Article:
Second-quarter earnings season for the financial services sector is in full swing and while there have not been any epic disasters, at least not yet, from the marquee members of this sector, the group is not knocking the cover off the ball, either.
The Financial Select Sector SPDR (NYSEArca: XLF) and the iShares U.S. Financials ETF (NYSEArca: IYF) are each down 1% since the start of July, but some financial services ETFs have been noticeably worse than that, indicating there are pockets of weakness through the sector that is the second-largest in the S&P 500. [Bank ETFs Search for Momentum]
That weakness is appearing at a time when investors are moving toward late-cycle sectors such as energy away from early-cycle fare like financials. Adding to the issues facing bank stocks is the appearance of frothy valuations.
“Moving to the downgrade of financial services, the S&P 500 Financials sector is trading at a 22% premium to its median relative (to the S&P 500) 12-month historical operating P/E ratio over the past 20 years, more than pricing in an anticipated U.S. economic recovery. However, most companies’ operating results do not appear to us to be in recovery mode. The gnawing lack of solid, organic revenue growth is probably the largest issue facing this sector, forcing many firms to continue to grow EPS by cutting costs and buying back shares,” said S&P Capital IQ in a new research note.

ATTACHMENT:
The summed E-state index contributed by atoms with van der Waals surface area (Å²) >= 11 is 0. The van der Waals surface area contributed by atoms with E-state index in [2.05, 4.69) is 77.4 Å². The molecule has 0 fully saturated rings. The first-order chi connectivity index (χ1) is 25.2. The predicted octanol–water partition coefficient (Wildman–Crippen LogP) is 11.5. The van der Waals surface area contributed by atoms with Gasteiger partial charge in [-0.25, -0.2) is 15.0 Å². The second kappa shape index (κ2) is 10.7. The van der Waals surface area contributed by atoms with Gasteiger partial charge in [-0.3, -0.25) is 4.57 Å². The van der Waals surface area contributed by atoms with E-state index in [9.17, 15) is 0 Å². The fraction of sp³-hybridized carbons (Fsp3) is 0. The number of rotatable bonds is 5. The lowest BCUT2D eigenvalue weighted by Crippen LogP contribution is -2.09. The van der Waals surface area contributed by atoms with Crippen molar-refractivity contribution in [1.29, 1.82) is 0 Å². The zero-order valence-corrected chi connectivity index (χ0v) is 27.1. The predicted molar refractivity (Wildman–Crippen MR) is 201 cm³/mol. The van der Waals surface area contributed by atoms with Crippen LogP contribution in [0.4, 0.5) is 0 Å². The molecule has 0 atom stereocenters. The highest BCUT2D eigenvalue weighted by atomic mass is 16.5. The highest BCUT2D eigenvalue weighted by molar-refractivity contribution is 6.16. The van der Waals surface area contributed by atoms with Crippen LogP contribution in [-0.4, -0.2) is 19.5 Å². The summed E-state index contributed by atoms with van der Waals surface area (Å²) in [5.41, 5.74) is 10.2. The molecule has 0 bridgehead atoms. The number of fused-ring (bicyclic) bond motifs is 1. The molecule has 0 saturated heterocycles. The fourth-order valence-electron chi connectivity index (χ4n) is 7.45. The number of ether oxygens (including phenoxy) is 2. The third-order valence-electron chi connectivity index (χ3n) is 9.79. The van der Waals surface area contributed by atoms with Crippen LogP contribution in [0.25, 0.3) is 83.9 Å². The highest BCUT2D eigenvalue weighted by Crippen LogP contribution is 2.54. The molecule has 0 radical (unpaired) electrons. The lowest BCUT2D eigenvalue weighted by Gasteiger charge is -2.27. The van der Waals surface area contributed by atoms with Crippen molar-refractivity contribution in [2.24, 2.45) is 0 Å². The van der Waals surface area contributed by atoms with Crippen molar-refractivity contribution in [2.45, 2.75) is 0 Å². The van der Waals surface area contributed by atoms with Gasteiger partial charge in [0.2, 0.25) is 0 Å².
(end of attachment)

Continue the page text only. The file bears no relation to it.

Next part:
ETFs such as XLF and IYF have been firm by comparison to more focused, less diversified financial services ETFs. For example, the iShares US Broker-Dealers ETF (NYSEArca: IAI) is off 2.4% this month as several big-name capitals markets firms have reported slack second-quarter trading revenue, a situation that is expected to worsen in the current quarter on account of the summer doldrums and waning volatility. [Summer Blues for Broker-Dealers ETFs]
“For several years, bank revenues have been under pressure, as loan and investment security yields have fallen, driven by low market interest rates,” notes Erik Oja, an S&P Capital IQ equity analyst. “Banks have already reduced deposit and funding costs, however, so falling yields on loans and investments have already been a downdraft on net interest income for many quarters. Partly offsetting this is that net interest income and profits have caught a great tailwind from improving credit quality, which means more loans are able to pay interest.”